4. Abortifacient Effects
Cumin seeds may have an abortifacient effect on pregnant women. This means that consuming large amounts of cumin seeds can lead to a miscarriage or induce premature labor.
5. Narcotic Effects
Cumin seed has narcotic properties. Cumin seeds should be consumed with caution as it can become addictive. Other side effects of cumin seed are mental clouding, drowsiness and nausea.
6. Heavy Menstrual Cycle
Cumin seeds may lead to heavy bleeding during menstruation. If cumin seeds are consumed in large amounts, then you can blame your heavier than usual periods on them!
7. Low Blood Sugar Level
Consuming cumin seeds in large amounts can lower the blood sugar level in the body. This point is important to remember if you are heading for a surgery on the near future. During surgery it is essential to maintain the blood sugar level. So your doctor may advice you to stop eating cumin seeds at least 2 weeks before surgery as your blood sugar level need to be controlled during and after surgery.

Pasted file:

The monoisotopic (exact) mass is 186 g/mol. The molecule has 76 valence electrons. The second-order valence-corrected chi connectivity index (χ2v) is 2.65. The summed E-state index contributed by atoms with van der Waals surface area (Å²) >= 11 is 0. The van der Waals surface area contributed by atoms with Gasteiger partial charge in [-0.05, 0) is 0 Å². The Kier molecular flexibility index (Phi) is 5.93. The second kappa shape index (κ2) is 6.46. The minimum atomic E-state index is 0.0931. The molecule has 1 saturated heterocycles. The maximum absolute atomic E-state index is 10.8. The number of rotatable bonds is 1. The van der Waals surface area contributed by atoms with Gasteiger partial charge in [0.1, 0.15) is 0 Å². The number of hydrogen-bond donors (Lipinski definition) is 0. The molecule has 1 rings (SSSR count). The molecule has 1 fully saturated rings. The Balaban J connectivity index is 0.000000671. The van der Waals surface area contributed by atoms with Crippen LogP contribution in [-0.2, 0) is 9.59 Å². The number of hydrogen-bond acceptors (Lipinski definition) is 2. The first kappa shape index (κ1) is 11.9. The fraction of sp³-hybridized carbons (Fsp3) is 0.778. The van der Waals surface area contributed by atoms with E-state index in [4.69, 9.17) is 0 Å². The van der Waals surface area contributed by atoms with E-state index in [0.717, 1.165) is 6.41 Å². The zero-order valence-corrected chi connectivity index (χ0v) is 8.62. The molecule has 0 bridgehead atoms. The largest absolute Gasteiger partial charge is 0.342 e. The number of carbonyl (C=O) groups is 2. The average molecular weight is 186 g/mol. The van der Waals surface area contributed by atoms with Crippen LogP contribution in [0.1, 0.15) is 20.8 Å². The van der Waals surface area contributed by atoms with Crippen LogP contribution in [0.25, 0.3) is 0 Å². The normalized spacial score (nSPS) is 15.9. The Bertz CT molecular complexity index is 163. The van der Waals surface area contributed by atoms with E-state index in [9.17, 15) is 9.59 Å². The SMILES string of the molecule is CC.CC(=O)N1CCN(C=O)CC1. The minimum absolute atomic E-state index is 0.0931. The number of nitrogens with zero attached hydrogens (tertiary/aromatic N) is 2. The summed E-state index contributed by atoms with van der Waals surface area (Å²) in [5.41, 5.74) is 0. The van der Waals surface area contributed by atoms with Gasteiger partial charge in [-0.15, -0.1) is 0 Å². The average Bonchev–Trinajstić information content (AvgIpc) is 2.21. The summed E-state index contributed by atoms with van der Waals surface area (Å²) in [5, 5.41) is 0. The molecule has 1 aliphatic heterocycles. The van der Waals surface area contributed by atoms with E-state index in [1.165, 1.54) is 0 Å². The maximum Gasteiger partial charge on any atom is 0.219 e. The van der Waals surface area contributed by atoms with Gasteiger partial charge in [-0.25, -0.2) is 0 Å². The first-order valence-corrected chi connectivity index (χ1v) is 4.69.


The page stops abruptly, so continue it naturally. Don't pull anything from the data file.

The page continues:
8. Not Good For Diabetics
Diabetes patients need to control their blood sugar level. They should have normal blood sugar level to remain healthy. Fluctuating blood sugar levels are a strict no no for most diabetics. As mentioned before, cumin seeds may decrease your blood sugar level quickly and can cause low blood sugar level. So, people with diabetes should avoid consuming cumin seeds and if they must consume them then moderation is the key.
9. Causes Allergy
Consumption of cumin seeds can also cause skin rashes and allergy. So people with skin allergy should consume cumin seeds in low amounts, if they must.
Other Side Effects Of Cumin
- Hypoglycemia: Cumin may lower blood sugar levels in some people so diabetics should keep a check. Also, avoid use if undergoing a surgery as it may affect the blood sugar levels.
- Blood clotting: Cumin may slow blood clotting process, therefore, people with bleeding disorders should avoid its intake.
- Heartburn and liver damage: Excess intake of cumin may cause heartburn, kidney and liver damage due to the presence of highly volatile oil.
- Infertility and miscarriage: Cumin suppresses testosterone levels and may reduce fertility in men. Also, avoid use during pregnancy as it may trigger miscarriage.